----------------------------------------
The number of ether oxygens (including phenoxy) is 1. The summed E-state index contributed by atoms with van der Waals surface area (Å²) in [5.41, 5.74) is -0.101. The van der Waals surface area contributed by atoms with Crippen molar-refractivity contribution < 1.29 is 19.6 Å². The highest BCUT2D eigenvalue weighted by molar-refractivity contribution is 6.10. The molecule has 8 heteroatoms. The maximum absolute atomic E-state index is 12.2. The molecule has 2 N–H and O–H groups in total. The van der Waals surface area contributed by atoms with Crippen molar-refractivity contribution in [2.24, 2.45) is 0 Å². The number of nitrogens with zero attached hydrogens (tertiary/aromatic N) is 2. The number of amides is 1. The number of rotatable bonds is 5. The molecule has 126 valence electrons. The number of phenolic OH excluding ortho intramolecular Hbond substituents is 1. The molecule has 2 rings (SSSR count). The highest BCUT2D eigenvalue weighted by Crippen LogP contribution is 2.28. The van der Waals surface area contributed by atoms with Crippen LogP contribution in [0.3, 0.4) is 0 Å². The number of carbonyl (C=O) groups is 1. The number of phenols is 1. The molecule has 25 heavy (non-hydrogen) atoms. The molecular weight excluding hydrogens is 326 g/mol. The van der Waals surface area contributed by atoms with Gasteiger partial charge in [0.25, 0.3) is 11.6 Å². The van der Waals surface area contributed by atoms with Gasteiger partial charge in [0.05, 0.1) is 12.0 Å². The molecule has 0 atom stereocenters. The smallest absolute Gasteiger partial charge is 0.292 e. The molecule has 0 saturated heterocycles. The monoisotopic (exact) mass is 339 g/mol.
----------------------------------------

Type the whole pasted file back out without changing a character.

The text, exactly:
The number of ether oxygens (including phenoxy) is 1. The summed E-state index contributed by atoms with van der Waals surface area (Å²) in [5.41, 5.74) is -0.101. The van der Waals surface area contributed by atoms with Crippen molar-refractivity contribution < 1.29 is 19.6 Å². The highest BCUT2D eigenvalue weighted by molar-refractivity contribution is 6.10. The molecule has 8 heteroatoms. The maximum absolute atomic E-state index is 12.2. The molecule has 2 N–H and O–H groups in total. The van der Waals surface area contributed by atoms with Crippen molar-refractivity contribution in [2.24, 2.45) is 0 Å². The number of nitrogens with zero attached hydrogens (tertiary/aromatic N) is 2. The number of amides is 1. The number of rotatable bonds is 5. The molecule has 126 valence electrons. The number of phenolic OH excluding ortho intramolecular Hbond substituents is 1. The molecule has 2 rings (SSSR count). The highest BCUT2D eigenvalue weighted by Crippen LogP contribution is 2.28. The van der Waals surface area contributed by atoms with Crippen LogP contribution in [0.3, 0.4) is 0 Å². The number of carbonyl (C=O) groups is 1. The number of phenols is 1. The molecule has 25 heavy (non-hydrogen) atoms. The molecular weight excluding hydrogens is 326 g/mol. The van der Waals surface area contributed by atoms with Gasteiger partial charge in [0.25, 0.3) is 11.6 Å². The van der Waals surface area contributed by atoms with Gasteiger partial charge in [0.05, 0.1) is 12.0 Å². The molecule has 0 atom stereocenters. The smallest absolute Gasteiger partial charge is 0.292 e. The molecule has 0 saturated heterocycles. The monoisotopic (exact) mass is 339 g/mol.